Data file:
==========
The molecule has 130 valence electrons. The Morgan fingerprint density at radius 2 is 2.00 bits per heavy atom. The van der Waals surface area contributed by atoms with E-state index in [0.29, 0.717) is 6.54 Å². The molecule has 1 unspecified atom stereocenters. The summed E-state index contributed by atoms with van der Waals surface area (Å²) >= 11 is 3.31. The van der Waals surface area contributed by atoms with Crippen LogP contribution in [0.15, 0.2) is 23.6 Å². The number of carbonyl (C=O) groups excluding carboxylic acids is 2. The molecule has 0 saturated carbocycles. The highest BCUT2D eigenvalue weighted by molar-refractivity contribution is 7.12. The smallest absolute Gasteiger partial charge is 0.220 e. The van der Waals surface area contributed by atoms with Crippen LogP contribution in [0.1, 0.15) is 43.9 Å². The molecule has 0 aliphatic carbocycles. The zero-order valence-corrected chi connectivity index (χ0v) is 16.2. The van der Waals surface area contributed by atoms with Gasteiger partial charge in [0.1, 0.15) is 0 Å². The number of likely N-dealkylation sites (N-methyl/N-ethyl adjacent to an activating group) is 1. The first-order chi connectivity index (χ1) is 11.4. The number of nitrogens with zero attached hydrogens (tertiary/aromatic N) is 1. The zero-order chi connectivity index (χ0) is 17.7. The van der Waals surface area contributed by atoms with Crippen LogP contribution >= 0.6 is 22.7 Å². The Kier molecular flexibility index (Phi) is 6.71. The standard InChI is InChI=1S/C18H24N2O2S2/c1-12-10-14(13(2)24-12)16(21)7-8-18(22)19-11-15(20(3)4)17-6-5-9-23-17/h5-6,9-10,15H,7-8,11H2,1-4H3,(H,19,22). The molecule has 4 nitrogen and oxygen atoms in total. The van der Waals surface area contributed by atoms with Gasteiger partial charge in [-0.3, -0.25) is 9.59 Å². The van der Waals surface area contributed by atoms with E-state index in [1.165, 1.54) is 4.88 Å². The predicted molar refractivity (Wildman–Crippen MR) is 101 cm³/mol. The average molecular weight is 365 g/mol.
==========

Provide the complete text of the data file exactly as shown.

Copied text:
The molecule has 130 valence electrons. The Morgan fingerprint density at radius 2 is 2.00 bits per heavy atom. The van der Waals surface area contributed by atoms with E-state index in [0.29, 0.717) is 6.54 Å². The molecule has 1 unspecified atom stereocenters. The summed E-state index contributed by atoms with van der Waals surface area (Å²) >= 11 is 3.31. The van der Waals surface area contributed by atoms with Crippen LogP contribution in [0.15, 0.2) is 23.6 Å². The number of carbonyl (C=O) groups excluding carboxylic acids is 2. The molecule has 0 saturated carbocycles. The highest BCUT2D eigenvalue weighted by molar-refractivity contribution is 7.12. The smallest absolute Gasteiger partial charge is 0.220 e. The van der Waals surface area contributed by atoms with Crippen LogP contribution in [0.1, 0.15) is 43.9 Å². The molecule has 0 aliphatic carbocycles. The zero-order valence-corrected chi connectivity index (χ0v) is 16.2. The van der Waals surface area contributed by atoms with Gasteiger partial charge in [0.1, 0.15) is 0 Å². The number of likely N-dealkylation sites (N-methyl/N-ethyl adjacent to an activating group) is 1. The first-order chi connectivity index (χ1) is 11.4. The number of nitrogens with zero attached hydrogens (tertiary/aromatic N) is 1. The zero-order chi connectivity index (χ0) is 17.7. The van der Waals surface area contributed by atoms with Crippen LogP contribution >= 0.6 is 22.7 Å². The Kier molecular flexibility index (Phi) is 6.71. The standard InChI is InChI=1S/C18H24N2O2S2/c1-12-10-14(13(2)24-12)16(21)7-8-18(22)19-11-15(20(3)4)17-6-5-9-23-17/h5-6,9-10,15H,7-8,11H2,1-4H3,(H,19,22). The molecule has 4 nitrogen and oxygen atoms in total. The van der Waals surface area contributed by atoms with Gasteiger partial charge in [-0.3, -0.25) is 9.59 Å². The van der Waals surface area contributed by atoms with E-state index in [1.165, 1.54) is 4.88 Å². The predicted molar refractivity (Wildman–Crippen MR) is 101 cm³/mol. The average molecular weight is 365 g/mol.